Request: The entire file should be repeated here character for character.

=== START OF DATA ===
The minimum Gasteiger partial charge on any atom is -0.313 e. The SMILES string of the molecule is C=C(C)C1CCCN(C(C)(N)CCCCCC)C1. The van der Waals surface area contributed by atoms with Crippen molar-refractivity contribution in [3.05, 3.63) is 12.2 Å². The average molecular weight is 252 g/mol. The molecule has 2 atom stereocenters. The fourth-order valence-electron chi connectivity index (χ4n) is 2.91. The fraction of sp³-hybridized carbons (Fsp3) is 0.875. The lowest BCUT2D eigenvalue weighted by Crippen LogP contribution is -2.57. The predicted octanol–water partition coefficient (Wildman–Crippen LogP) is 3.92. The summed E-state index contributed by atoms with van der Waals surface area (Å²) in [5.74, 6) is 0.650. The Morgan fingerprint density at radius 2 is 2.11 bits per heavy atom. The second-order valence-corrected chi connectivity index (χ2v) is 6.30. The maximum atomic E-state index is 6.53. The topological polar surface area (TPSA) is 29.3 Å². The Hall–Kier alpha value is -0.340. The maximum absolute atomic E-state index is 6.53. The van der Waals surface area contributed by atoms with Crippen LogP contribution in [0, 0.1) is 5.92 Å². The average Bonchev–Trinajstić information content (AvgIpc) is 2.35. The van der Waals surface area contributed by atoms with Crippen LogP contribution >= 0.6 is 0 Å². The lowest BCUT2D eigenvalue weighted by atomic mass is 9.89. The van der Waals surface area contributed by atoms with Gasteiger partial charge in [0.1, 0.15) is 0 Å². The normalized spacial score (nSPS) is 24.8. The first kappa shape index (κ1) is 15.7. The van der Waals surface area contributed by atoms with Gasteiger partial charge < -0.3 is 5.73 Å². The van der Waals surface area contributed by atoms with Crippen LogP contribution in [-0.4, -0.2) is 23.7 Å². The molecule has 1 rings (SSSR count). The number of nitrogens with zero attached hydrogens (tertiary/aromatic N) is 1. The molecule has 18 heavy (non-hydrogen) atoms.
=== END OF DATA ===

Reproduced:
The minimum Gasteiger partial charge on any atom is -0.313 e. The SMILES string of the molecule is C=C(C)C1CCCN(C(C)(N)CCCCCC)C1. The van der Waals surface area contributed by atoms with Crippen molar-refractivity contribution in [3.05, 3.63) is 12.2 Å². The average molecular weight is 252 g/mol. The molecule has 2 atom stereocenters. The fourth-order valence-electron chi connectivity index (χ4n) is 2.91. The fraction of sp³-hybridized carbons (Fsp3) is 0.875. The lowest BCUT2D eigenvalue weighted by Crippen LogP contribution is -2.57. The predicted octanol–water partition coefficient (Wildman–Crippen LogP) is 3.92. The summed E-state index contributed by atoms with van der Waals surface area (Å²) in [5.74, 6) is 0.650. The Morgan fingerprint density at radius 2 is 2.11 bits per heavy atom. The second-order valence-corrected chi connectivity index (χ2v) is 6.30. The maximum atomic E-state index is 6.53. The topological polar surface area (TPSA) is 29.3 Å². The Hall–Kier alpha value is -0.340. The maximum absolute atomic E-state index is 6.53. The van der Waals surface area contributed by atoms with Crippen LogP contribution in [0, 0.1) is 5.92 Å². The average Bonchev–Trinajstić information content (AvgIpc) is 2.35. The van der Waals surface area contributed by atoms with Crippen LogP contribution >= 0.6 is 0 Å². The lowest BCUT2D eigenvalue weighted by atomic mass is 9.89. The van der Waals surface area contributed by atoms with Gasteiger partial charge in [0.1, 0.15) is 0 Å². The normalized spacial score (nSPS) is 24.8. The first kappa shape index (κ1) is 15.7. The van der Waals surface area contributed by atoms with Gasteiger partial charge < -0.3 is 5.73 Å². The van der Waals surface area contributed by atoms with Crippen LogP contribution in [-0.4, -0.2) is 23.7 Å². The molecule has 1 rings (SSSR count). The number of nitrogens with zero attached hydrogens (tertiary/aromatic N) is 1. The molecule has 18 heavy (non-hydrogen) atoms.